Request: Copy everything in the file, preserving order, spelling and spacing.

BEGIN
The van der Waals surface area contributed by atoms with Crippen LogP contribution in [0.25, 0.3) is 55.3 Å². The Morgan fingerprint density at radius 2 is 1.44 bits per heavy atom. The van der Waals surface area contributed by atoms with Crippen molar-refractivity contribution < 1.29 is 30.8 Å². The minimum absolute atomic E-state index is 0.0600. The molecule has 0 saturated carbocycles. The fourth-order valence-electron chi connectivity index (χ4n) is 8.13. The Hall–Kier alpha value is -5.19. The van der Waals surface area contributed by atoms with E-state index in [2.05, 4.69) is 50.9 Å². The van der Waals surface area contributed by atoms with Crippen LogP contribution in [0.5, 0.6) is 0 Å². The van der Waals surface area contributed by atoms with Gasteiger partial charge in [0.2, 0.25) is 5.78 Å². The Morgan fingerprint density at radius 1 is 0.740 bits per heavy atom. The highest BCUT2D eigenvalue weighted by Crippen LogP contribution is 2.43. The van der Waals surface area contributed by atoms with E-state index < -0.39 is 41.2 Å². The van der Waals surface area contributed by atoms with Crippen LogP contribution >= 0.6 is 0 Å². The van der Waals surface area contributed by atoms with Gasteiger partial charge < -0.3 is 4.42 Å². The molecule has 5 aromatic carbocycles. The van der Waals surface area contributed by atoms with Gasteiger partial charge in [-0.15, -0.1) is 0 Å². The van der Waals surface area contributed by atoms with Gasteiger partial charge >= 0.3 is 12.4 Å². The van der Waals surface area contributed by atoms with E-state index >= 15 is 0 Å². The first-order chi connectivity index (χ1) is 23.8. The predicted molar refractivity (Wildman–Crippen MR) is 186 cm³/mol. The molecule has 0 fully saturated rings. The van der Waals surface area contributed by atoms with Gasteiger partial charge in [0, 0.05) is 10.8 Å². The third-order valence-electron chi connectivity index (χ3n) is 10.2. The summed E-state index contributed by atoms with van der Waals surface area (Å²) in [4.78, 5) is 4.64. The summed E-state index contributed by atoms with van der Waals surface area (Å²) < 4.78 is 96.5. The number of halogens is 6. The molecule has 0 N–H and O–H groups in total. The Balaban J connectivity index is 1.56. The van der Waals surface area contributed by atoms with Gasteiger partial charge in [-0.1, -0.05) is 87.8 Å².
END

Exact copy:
The van der Waals surface area contributed by atoms with Crippen LogP contribution in [0.25, 0.3) is 55.3 Å². The Morgan fingerprint density at radius 2 is 1.44 bits per heavy atom. The van der Waals surface area contributed by atoms with Crippen molar-refractivity contribution < 1.29 is 30.8 Å². The minimum absolute atomic E-state index is 0.0600. The molecule has 0 saturated carbocycles. The fourth-order valence-electron chi connectivity index (χ4n) is 8.13. The Hall–Kier alpha value is -5.19. The van der Waals surface area contributed by atoms with E-state index in [2.05, 4.69) is 50.9 Å². The van der Waals surface area contributed by atoms with Crippen LogP contribution in [0.5, 0.6) is 0 Å². The van der Waals surface area contributed by atoms with Gasteiger partial charge in [0.2, 0.25) is 5.78 Å². The Morgan fingerprint density at radius 1 is 0.740 bits per heavy atom. The highest BCUT2D eigenvalue weighted by Crippen LogP contribution is 2.43. The van der Waals surface area contributed by atoms with E-state index < -0.39 is 41.2 Å². The van der Waals surface area contributed by atoms with Crippen LogP contribution >= 0.6 is 0 Å². The van der Waals surface area contributed by atoms with Gasteiger partial charge < -0.3 is 4.42 Å². The molecule has 5 aromatic carbocycles. The van der Waals surface area contributed by atoms with Gasteiger partial charge in [-0.15, -0.1) is 0 Å². The van der Waals surface area contributed by atoms with Gasteiger partial charge >= 0.3 is 12.4 Å². The van der Waals surface area contributed by atoms with E-state index >= 15 is 0 Å². The first-order chi connectivity index (χ1) is 23.8. The predicted molar refractivity (Wildman–Crippen MR) is 186 cm³/mol. The molecule has 0 fully saturated rings. The van der Waals surface area contributed by atoms with Gasteiger partial charge in [0, 0.05) is 10.8 Å². The third-order valence-electron chi connectivity index (χ3n) is 10.2. The summed E-state index contributed by atoms with van der Waals surface area (Å²) in [4.78, 5) is 4.64. The summed E-state index contributed by atoms with van der Waals surface area (Å²) < 4.78 is 96.5. The number of halogens is 6. The molecule has 0 N–H and O–H groups in total. The Balaban J connectivity index is 1.56. The van der Waals surface area contributed by atoms with Gasteiger partial charge in [-0.1, -0.05) is 87.8 Å².